ABSTRACT: We systematically reviewed data about the effect of exogenous estrogens and progestogens on the course of migraine during reproductive age. Thereafter a consensus procedure among international experts was undertaken to develop statements to support clinical decision making, in terms of possible effects on migraine course of exogenous estrogens and progestogens and on possible treatment of headache associated with the use or with the withdrawal of hormones. Overall, quality of current evidence is low. Recommendations are provided for all the compounds with available evidence including the conventional 21/7 combined hormonal contraception, the desogestrel only oral pill, combined oral contraceptives with shortened pill-free interval, combined oral contraceptives with estradiol supplementation during the pill-free interval, extended regimen of combined hormonal contraceptive with pill or patch, combined hormonal contraceptive vaginal ring, transdermal estradiol supplementation with gel, transdermal estradiol supplementation with patch, subcutaneous estrogen implant with cyclical oral progestogen. As the quality of available data is poor, further research is needed on this topic to improve the knowledge about the use of estrogens and progestogens in women with migraine. There is a need for better management of headaches related to the use of hormones or their withdrawal.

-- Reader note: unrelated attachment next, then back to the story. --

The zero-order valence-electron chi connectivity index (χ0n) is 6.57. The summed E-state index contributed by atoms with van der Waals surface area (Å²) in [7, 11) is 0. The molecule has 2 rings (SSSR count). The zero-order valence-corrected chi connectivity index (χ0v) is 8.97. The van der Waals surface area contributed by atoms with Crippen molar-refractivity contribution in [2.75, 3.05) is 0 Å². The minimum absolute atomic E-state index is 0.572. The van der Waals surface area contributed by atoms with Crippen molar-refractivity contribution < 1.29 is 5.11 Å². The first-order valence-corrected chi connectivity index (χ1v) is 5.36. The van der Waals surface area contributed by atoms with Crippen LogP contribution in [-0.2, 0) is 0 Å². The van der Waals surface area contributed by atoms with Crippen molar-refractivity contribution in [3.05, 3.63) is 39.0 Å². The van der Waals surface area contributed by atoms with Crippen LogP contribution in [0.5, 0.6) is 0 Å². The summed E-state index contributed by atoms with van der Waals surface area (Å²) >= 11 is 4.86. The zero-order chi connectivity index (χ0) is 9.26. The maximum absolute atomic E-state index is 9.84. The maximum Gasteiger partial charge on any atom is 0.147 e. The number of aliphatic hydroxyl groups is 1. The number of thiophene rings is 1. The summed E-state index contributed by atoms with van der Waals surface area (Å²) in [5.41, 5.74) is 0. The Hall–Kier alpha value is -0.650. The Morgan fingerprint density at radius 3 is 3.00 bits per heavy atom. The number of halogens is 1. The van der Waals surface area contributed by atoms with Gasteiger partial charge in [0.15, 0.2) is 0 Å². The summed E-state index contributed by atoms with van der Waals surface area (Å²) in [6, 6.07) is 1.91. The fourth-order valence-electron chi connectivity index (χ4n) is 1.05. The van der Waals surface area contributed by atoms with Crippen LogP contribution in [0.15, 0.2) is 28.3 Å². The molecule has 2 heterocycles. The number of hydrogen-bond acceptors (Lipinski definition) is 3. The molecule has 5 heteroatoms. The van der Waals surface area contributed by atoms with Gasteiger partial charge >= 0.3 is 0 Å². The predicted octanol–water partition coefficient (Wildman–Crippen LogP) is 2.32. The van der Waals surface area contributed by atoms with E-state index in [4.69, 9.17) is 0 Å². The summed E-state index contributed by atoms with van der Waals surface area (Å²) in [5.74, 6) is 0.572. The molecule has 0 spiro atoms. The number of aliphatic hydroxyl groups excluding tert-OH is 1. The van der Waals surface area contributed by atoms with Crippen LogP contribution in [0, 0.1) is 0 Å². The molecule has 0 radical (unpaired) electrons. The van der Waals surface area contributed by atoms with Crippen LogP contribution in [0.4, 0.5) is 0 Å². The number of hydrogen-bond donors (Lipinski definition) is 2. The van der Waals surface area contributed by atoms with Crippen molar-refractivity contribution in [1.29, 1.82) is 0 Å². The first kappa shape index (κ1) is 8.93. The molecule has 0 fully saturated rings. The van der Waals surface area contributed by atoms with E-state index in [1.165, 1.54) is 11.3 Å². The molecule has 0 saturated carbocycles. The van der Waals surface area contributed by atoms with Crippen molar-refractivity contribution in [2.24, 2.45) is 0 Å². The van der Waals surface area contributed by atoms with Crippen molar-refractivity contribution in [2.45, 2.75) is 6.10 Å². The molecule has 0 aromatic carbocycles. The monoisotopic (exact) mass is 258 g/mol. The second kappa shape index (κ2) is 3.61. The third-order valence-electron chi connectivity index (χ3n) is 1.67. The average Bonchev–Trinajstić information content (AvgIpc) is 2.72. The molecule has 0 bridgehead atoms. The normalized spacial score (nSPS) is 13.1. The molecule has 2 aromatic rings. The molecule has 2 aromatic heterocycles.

12 Review Botulinum toxins for the prevention of migraine in adults. 2018

Herd, Clare P / Tomlinson, Claire L / Rick, Caroline / Scotton, W J / Edwards, Julie / Ives, Natalie / Clarke, Carl E / Sinclair, Alexandra. ·Institute of Applied Health Research, University of Birmingham, Edgbaston, Birmingham, UK, B15 2TT. ·Cochrane Database Syst Rev · Pubmed #29939406.